[Ipopt] improving IPOPT speed with AlgorithmicDifferentiationTheory
Andreas Waechter
andreasw at watson.ibm.com
Fri Sep 19 10:23:51 EDT 2008
Hi Sebastian,
1. The caching in Ipopt is done for every individually requested piece of
information (every eval_* call) separately. What it means is that we
don't call eval_f twice with the same x values.
The your understanding of the new_x flag is correct. This allows you to
konw when x is changing, and you can then decide what to compute when what
funciton is call, and what you want to cache. You can also use it to
compute only eval_g and eval_jac_g everytime together if that is what you
want to do, and do no caching for any other call. You have all the
information you need, and just need to write the cod for that. There is
no need to have Ipopt reverse the order of the calls. It requests the
information really in the order it needs it.
2. I do not believe that SNOPT knows in advance if a trial point is going
to be accepted, so it can't know if it needs grad_f when it also asks for
f in advance. The order in which the information is required by
optimization algoritms is usually the one you see for Ipopt.
If you want to know more about optimization algorithms, you could look at
a text book (such as "Numerical Optimization" by Nocedal and Wright, but
there are many others), or if you want to know more about the Ipopt
algorithm, you can look at the corresponding paper,
http://www.research.ibm.com/people/a/andreasw/papers/ipopt.pdf
Regards,
Andreas
On Fri, 19 Sep 2008, Brad Bell wrote:
> As I understand AD theory, and this is for certain true with CppAD and
> Adolc, each time you evaluate f(x) you can retain the forward mode results.
> Then, if grad_f is requested at the same point, you only need execute a
> reverse mode sweep to obtain grad_f (using the results of the forward mode
> sweep at the same point).
>
> Many line search methods only use function values and it is only at the
> final line search point that gradient values are required. But this is only
> known after inspecting the function value.
>
> Thus, the use of the new_x flag as defined by Ipopt makes sense to me.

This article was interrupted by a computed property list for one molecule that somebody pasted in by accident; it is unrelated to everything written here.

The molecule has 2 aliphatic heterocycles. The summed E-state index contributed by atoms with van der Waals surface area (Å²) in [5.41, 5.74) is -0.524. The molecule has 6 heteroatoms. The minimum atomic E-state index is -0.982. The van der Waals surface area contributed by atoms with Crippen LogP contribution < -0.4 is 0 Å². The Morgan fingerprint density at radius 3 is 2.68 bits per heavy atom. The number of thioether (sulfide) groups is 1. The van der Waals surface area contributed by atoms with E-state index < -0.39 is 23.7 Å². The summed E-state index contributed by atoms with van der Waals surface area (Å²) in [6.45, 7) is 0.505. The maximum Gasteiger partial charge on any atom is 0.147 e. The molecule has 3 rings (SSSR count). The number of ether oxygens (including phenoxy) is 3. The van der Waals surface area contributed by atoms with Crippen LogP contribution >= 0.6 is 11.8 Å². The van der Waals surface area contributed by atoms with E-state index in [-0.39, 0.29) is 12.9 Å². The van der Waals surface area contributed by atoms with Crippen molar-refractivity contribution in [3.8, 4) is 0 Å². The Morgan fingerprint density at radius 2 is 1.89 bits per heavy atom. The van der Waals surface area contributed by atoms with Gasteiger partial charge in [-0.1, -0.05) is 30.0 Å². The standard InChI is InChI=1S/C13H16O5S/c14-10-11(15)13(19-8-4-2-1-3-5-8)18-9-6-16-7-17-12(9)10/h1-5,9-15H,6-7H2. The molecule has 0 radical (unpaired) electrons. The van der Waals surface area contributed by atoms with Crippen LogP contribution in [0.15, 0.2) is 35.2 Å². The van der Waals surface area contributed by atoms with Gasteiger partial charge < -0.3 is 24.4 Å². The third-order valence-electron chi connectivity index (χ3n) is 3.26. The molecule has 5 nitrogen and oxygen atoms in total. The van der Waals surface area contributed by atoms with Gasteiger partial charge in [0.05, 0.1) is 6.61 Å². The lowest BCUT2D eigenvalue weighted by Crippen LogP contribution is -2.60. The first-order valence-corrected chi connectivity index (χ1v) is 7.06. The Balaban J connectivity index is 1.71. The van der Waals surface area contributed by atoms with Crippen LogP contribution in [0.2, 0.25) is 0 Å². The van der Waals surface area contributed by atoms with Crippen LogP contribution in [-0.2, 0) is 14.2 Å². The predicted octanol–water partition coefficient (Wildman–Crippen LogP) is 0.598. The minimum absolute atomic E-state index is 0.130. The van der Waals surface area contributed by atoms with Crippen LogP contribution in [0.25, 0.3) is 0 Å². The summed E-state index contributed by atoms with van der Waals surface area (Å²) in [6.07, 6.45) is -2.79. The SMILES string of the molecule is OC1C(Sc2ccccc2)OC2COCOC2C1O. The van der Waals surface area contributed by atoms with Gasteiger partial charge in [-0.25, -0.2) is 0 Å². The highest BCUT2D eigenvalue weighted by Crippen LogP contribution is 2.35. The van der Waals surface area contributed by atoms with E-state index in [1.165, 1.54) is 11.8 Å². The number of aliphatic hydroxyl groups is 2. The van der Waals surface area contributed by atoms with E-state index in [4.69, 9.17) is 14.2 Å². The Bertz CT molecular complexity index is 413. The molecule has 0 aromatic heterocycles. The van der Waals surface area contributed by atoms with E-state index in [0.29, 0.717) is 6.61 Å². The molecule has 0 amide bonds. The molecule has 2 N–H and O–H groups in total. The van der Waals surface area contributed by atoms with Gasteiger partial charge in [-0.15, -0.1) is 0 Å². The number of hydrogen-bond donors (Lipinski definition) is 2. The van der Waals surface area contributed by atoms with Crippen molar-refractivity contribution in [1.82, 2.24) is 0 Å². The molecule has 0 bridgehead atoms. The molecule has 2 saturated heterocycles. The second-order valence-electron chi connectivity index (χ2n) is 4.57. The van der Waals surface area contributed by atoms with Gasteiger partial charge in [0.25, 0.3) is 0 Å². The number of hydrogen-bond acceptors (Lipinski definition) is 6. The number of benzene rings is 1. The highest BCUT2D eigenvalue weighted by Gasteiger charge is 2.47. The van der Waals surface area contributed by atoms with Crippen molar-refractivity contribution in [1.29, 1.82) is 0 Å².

>
>
> Sebastian Walter wrote:
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>> Hello Andreas, hello Andrey,
>>
>> thanks for your detailed replies :)
>> I think we are talking about different things:
>> Caching and Algorithmic Differentiation (AD)
>>
>> My question was actually about AD. But now that you explained the
>> caching in more detail, I am not so sure I had fully understood the idea
>> of the new_x flag.
>>
>> 1) === The caching
>> Wasn't there a remark in the IPOPT documentation that IPOPT does this
>> caching automatically? I'm not sure what calculate() and cache()
>> really do.
>> Did I get this right?
>> - -- The caching is performed automatically by IPOPT for each f, grad_f,
>> g, jac_g separately.
>> - -- but sometimes it is very cheap to compute f,grad_f, g, jac_g,... at
>> once. To do this all-at-once when a new x has been computed, the new_x
>> flag has been introduced.
>>
>> 2) the Algorithmic Differentiation Theory
>>
>> Well, what I meant to say was:
>> In SNOPT you specify the objective function similar to this:
>>
>> objective_function( int mode, double *x, double *f, double *grad_f);
>>
>> So there is only one function for BOTH the gradient and the function.
>> If mode = 0: only f is evaluated
>> if mode = 1: only grad_f is evaluated
>> if mode = 2: both grad_f and f are evaluated
>>
>> SNOPT knows when it is going to need both grad_f and f and then calls
>> the objective_function with mode==2.
>> Since during the computation of grad_f one always implicitly computes f,
>> one can save some function calls.
>>
>> Now I don't really know how IPOPT works internally, but there should be
>> many cases when at a point x both the function and its gradient are
>> needed. E.g. in the first step of the line search.
>> And this is what I also observed when I kept track of the updates of x.
>> The call sequence looks like this:
>>
>> eval_f(x_k)
>> eval_grad_f(x_k)
>> eval_f(x_k+1)
>> eval_grad_f(x_k+1)
>>
>> one could save the function calls:
>> eval_f_and_grad_f_at_once(x_k)
>> eval_f_and_grad_f_at_once(x_k+1)
>>
>> Our function evaluations are pretty expensive, that's why it would be
>> nice to save those redundant calls.
>>
>> What I was trying to explain before was that I tried to use new_x as a
>> workaround, but i realized that my workaround would only work when the
>> call sequence looked like
>>
>> eval_grad_f(x_k)
>> eval_f(x_k)
>> eval_grad_f(x_k+1)
>> eval_f(x_k+1)
>>
>> so it's the wrong order.
>>
>>
>>
>>
>>
>>
>>
>>
>>
>>
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